Lawmakers hope to spark a renewed building boom in Eastern Washington by giving technology companies a pass on taxes when they build vast data centers full of computer servers, and Pierce County wants a piece of the action.
The tax-break proposal would apply only to rural counties. Pierce County lawmakers say that if the proposal included this region, a server farm under development in South Hill could benefit.
Benaroya Cos. expects to spend more than $100 million to build there, but executive Marc Nemirow said the company will have to rethink its plans if state government hands out what he calls a multimillion-dollar subsidy to data centers in another part of the state. It would hurt Benaroya’s efforts to lure companies to its space, he said.
“I really only want a level playing field,” Nemirow said. “If we have to pay the sales tax, we don’t think it’s fair that someone else doesn’t.”
With five days left before the scheduled end of the legislative session, the request complicates the cause of a coalition that includes technology companies Microsoft and Yahoo.
“It’s kind of thrown a monkey wrench into the situation, late,” said Lewis McMurran, a lobbyist for the Washington Technology Industry Association.
There is broad and bipartisan support for the original tax exemption. Both Senate and House Democrats placed it in their budget proposals, even though they are pruning the tax code of other exemptions and loopholes to increase state revenue.
Lawmakers see it as encouraging jobs at a time of high unemployment, especially in the construction sector. Although the servers require few employees to operate, the coalition says a typical data center brings 500 to 1,000 temporary construction jobs to town.
Washington attracted six major data centers between 2004 and 2007, legislators say, but none since the economic downturn and a November 2007 ruling by the state attorney general that the centers don’t qualify for a rural sales tax exemption. The coalition said Washington missed out, for example, on a potential Facebook data center.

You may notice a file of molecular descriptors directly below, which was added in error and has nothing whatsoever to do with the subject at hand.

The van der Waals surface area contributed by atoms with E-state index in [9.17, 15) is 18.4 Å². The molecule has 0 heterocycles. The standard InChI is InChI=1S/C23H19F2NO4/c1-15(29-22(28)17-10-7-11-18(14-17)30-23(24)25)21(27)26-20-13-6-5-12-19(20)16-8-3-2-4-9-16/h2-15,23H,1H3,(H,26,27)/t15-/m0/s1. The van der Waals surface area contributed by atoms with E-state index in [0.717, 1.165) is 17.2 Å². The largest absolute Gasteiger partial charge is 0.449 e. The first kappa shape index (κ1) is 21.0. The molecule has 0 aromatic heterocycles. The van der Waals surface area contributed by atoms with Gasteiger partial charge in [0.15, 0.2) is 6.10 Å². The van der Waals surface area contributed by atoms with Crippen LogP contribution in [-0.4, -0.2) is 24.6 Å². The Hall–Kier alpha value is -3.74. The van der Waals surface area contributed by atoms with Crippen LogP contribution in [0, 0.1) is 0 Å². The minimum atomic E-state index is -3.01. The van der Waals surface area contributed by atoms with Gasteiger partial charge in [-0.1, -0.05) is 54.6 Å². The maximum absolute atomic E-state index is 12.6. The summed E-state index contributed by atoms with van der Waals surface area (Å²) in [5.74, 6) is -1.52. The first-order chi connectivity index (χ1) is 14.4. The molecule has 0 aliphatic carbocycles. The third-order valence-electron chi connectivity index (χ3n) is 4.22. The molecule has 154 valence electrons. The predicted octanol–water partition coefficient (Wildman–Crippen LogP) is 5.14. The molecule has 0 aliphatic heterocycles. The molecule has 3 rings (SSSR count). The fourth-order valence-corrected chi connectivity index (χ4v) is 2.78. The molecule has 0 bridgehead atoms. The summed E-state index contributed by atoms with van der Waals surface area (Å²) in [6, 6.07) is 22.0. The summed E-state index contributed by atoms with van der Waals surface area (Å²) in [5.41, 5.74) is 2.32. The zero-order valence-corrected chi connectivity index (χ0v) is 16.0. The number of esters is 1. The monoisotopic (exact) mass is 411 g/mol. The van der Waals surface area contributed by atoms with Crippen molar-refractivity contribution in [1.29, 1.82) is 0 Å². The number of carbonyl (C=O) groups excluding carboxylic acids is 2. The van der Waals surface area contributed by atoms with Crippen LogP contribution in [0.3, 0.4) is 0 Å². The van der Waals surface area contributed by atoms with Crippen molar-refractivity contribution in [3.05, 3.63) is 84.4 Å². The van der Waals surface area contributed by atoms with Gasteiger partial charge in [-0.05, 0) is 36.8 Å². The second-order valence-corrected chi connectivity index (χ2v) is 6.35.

Benaroya bought three buildings at the South Hill Business and Technology Center that once were used to make semiconductors, and it has begun installing infrastructure, Nemirow said. He promises that hundreds of construction workers will be on the site.
As it stands, the exemption would apply to data centers in 32 of 39 counties, but only if they are ready to obtain a permit by June 2011. At least 35 permanent jobs would be required.
Rep. Dawn Morrell, a Democrat from Puyallup, has proposed expanding the break to data centers in Pierce County that hire 70 permanent workers, as Benaroya hopes to do.
Morrell said, though, that she’s now hearing that other communities are looking to get in on what she worried could turn into a “Christmas tree” of tax breaks.
The technology coalition does not object to expanding the break to other communities – unless it puts the measure in jeopardy, said an adviser to the coalition, Jim Kneeland.
Central Washington provides ideal sites for data centers, Kneeland said. For one thing, its hydroelectric plants guarantee plenty of the power needed to keep the servers humming.
The one thing it doesn’t have anymore is a tax break.
“It made us uncompetitive against states like Oregon and Utah and others who were winning all the business,” Kneeland said. “This bill is simply designed to level the playing field so we can make sure that Washington doesn’t get left behind in the effort to capture this business.”
Jordan Schrader: 360-786-1826